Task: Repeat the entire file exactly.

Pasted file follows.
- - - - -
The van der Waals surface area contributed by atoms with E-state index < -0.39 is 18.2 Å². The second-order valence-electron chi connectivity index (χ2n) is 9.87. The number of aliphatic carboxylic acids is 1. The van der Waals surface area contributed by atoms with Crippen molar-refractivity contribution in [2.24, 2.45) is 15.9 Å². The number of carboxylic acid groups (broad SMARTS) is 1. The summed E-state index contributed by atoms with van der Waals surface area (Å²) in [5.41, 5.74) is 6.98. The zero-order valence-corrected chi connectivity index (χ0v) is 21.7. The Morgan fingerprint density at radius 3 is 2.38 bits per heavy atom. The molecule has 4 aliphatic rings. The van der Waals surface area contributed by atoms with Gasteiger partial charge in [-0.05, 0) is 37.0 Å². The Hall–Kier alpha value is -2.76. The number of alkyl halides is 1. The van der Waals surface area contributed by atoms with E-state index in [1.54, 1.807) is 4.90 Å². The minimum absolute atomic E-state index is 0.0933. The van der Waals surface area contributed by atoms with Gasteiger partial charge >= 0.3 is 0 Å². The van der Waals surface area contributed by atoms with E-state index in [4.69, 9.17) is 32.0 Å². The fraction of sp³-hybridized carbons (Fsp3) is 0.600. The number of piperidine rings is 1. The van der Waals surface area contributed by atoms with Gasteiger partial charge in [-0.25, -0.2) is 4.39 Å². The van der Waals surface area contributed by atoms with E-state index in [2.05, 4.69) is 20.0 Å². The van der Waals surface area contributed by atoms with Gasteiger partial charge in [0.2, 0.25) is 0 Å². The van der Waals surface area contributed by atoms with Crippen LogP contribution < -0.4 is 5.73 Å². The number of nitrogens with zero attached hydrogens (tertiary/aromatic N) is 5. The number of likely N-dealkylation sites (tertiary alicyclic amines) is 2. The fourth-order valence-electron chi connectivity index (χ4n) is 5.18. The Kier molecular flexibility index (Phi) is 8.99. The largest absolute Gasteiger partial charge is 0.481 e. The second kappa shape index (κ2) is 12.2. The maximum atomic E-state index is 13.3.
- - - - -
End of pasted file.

The van der Waals surface area contributed by atoms with E-state index < -0.39 is 18.2 Å². The second-order valence-electron chi connectivity index (χ2n) is 9.87. The number of aliphatic carboxylic acids is 1. The van der Waals surface area contributed by atoms with Crippen molar-refractivity contribution in [2.24, 2.45) is 15.9 Å². The number of carboxylic acid groups (broad SMARTS) is 1. The summed E-state index contributed by atoms with van der Waals surface area (Å²) in [5.41, 5.74) is 6.98. The zero-order valence-corrected chi connectivity index (χ0v) is 21.7. The Morgan fingerprint density at radius 3 is 2.38 bits per heavy atom. The molecule has 4 aliphatic rings. The van der Waals surface area contributed by atoms with Gasteiger partial charge in [-0.05, 0) is 37.0 Å². The Hall–Kier alpha value is -2.76. The number of alkyl halides is 1. The van der Waals surface area contributed by atoms with E-state index in [1.54, 1.807) is 4.90 Å². The minimum absolute atomic E-state index is 0.0933. The van der Waals surface area contributed by atoms with Gasteiger partial charge >= 0.3 is 0 Å². The van der Waals surface area contributed by atoms with E-state index in [4.69, 9.17) is 32.0 Å². The fraction of sp³-hybridized carbons (Fsp3) is 0.600. The number of piperidine rings is 1. The van der Waals surface area contributed by atoms with Gasteiger partial charge in [-0.25, -0.2) is 4.39 Å². The van der Waals surface area contributed by atoms with E-state index in [2.05, 4.69) is 20.0 Å². The van der Waals surface area contributed by atoms with Gasteiger partial charge in [0.2, 0.25) is 0 Å². The van der Waals surface area contributed by atoms with Crippen LogP contribution < -0.4 is 5.73 Å². The number of nitrogens with zero attached hydrogens (tertiary/aromatic N) is 5. The number of likely N-dealkylation sites (tertiary alicyclic amines) is 2. The fourth-order valence-electron chi connectivity index (χ4n) is 5.18. The Kier molecular flexibility index (Phi) is 8.99. The largest absolute Gasteiger partial charge is 0.481 e. The second kappa shape index (κ2) is 12.2. The maximum atomic E-state index is 13.3.